Bode Willumsen

Bode WIllumsen was the son of the painter and ceramist J.F. Willumsen, became a blacksmith's apprentice and was then trained as a draftsman at Bing & Grøndahl and the Royal Porcelain Factory in Denmark.

Bode Willumsen's field of activity was ceramics and the earliest stoneware works at the Royal Porcelain Factory show a pictorial imagination, where he placed reliefs and small human and animal figures on layers, handles, etc.

In the 1930s he set up his own workshop and oversaw production in all its phases, from the construction of the kilns to the sale. Willumsen's works were characterized by a stubborn primitivism with stone-like surface effects in lobed glazes. Axel Salto worked here for a time and benefited greatly from his manual and chemical expertise. During the occupation it became difficult to obtain coal and he had to close down the workshop and again seek employment at the Royal Porcelain Factory. Here he created important new stoneware works and a series of elegant, slightly satirical blanc de chine figures such as the Blacksmith, the Painter and the Potter's Wife, which became very popular with the public.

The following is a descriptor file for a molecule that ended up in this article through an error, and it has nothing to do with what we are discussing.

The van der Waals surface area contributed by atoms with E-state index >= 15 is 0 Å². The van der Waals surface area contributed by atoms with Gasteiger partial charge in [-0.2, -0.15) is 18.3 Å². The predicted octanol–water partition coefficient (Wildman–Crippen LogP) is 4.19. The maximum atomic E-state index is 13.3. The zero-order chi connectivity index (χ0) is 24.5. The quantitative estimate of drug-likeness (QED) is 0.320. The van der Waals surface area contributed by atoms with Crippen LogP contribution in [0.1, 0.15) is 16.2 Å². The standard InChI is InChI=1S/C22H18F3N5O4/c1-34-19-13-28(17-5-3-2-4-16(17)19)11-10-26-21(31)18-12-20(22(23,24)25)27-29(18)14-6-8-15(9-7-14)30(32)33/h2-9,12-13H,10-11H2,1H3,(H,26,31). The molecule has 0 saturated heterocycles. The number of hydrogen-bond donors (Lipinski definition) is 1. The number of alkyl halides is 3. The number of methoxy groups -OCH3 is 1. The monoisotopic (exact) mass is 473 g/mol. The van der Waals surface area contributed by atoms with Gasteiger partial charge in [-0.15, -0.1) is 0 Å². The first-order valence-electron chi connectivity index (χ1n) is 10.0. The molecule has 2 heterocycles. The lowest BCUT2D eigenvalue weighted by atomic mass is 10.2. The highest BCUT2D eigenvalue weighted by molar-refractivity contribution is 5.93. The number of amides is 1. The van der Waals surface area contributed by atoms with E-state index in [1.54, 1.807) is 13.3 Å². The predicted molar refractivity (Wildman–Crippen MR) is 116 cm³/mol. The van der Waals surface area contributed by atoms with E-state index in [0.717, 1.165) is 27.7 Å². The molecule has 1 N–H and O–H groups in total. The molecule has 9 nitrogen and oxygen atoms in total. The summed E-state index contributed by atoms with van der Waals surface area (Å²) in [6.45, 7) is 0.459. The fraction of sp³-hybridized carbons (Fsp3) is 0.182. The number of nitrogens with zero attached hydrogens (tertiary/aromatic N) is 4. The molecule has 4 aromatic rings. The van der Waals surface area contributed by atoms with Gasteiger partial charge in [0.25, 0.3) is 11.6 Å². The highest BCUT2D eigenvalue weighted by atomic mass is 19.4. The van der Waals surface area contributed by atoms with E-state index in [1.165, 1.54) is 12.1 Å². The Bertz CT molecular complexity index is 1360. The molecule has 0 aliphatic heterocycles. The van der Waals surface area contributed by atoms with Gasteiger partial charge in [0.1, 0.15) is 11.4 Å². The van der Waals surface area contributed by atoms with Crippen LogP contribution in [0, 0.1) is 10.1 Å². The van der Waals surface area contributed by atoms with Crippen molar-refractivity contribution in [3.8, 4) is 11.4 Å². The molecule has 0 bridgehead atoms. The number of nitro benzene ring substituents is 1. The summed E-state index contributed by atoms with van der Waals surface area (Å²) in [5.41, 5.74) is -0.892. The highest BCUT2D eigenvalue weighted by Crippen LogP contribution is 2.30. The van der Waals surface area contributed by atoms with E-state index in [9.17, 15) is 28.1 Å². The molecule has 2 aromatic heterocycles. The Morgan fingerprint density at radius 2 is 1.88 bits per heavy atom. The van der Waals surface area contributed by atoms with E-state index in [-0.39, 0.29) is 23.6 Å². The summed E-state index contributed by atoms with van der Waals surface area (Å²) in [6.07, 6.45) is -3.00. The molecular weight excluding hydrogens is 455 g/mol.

He marked his 50th birthday with a 1.50 m high blanc de chine jar, whose reliefs describe the development from the origin of life through the Stone Age, the Middle Ages, etc. up to the layer depicting Niels Bohr's atomic theory. After leaving the factory, Willumsen devoted himself to work with enamel on copper.